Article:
“You cain’t—” one man said before the destrier tensed, reared, then clomped, its shriek loud, horrible in the lamplight of the small abode. It took care not to stomp Muireann, unconcerned about the particulates and spatters of blood. She closed her eyes but did not scream. She’d walked among the horses and understood their alignment.

When the room fell to a quiet composed of the flayed horses’ breath and whinnies, clomping of concrete, she slipped from her shackles, and stood, wiping hair from her face. I searched, found a jacket hanging, and laid it over the horse. Then I leaned down and snagged Muireann beneath thin arms and plopped her astride the cloth.

“Chains didn’t stop you,” I said.

“They said I’d grow into them.”


Nothing to lose but our chains . . . the thought blazed in my mind, lit my eyes, burned at my skandhas.


The woman next door toppled from the boardwalk, chain pulled taut. Neighbors yelped, afraid, or sniped in rage, flashing eyes and waggled fingers. The horse had its way with them, Muireann quiet but trembling, and a dozen conscripts rose from the blood and viscera of their protestations to shuffle toward the front.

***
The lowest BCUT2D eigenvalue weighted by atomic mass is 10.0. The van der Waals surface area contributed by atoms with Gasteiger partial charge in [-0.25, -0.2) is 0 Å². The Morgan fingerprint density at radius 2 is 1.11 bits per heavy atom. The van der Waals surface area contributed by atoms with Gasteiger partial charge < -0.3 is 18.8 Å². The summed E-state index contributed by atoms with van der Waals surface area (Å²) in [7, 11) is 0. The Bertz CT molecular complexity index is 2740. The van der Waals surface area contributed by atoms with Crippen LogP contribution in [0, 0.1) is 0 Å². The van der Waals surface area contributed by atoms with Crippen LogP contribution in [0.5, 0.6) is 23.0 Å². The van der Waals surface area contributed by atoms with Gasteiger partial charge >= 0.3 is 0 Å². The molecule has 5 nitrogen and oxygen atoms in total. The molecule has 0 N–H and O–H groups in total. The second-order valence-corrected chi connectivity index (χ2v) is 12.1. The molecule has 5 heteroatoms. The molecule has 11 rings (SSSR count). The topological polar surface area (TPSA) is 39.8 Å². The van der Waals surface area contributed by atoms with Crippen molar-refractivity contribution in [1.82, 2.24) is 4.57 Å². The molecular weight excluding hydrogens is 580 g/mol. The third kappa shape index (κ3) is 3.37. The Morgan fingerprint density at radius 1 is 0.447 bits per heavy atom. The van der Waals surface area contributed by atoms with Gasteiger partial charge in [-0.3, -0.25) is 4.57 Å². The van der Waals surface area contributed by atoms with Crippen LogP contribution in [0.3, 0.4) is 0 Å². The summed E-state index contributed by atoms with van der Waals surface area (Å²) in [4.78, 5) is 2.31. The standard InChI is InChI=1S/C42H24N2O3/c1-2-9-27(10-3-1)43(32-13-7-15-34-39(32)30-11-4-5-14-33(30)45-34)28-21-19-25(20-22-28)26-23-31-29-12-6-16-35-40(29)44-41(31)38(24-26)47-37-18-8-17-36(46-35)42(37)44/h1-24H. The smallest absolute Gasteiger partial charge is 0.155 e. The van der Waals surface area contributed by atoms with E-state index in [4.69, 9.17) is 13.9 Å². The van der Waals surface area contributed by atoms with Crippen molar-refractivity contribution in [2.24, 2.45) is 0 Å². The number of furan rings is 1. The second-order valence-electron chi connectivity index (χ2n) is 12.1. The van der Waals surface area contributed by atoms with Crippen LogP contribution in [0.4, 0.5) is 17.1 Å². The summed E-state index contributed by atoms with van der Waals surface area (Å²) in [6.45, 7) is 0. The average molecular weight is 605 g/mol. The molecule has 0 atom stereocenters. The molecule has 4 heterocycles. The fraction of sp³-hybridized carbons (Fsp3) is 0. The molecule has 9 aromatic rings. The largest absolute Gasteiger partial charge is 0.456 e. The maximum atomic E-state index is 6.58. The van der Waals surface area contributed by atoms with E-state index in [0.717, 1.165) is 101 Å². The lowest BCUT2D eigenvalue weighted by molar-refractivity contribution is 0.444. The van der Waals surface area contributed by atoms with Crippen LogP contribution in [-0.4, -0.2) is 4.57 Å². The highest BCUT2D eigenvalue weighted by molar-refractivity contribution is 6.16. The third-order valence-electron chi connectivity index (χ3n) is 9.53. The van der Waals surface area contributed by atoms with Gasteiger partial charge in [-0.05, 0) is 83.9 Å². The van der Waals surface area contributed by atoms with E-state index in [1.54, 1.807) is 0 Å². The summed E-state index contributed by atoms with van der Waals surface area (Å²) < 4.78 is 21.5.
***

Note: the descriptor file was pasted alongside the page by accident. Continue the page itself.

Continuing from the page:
I urged the horse further along the inward boardwalk of the city, far enough that they would not have been able to hear the death stomps and screaming from earlier.

We arrived at a storefront with a cheerily painted sign. Odds N Ends. The name seemed ominous. A woman stepped onto the boardwalk in response to my knocking. She wore a simple shift, smiled.

“Hola, mi ja. Can I help you?”

A shackle and chain around her ankle.

“I’ve come,” I said. Muireann glanced back and up at me. “We’ve come to rescue you.”

“From what, mi ja?”

“You’re chained. A prisoner. We—”

I didn’t know what to call it. This gate in our wombs. This resource everyone but us might control.

“Ah, mi ja, so it goes. This is life, yes?”

She smiled.


“I miss Marigold,” Muireann told me.

“I know. Soon,” I said.

From home to home, shop to shop, we searched. I spoke to the women who would listen. Countless men fell beneath my hooves. I could have counted, but grew numb to gore and screaming.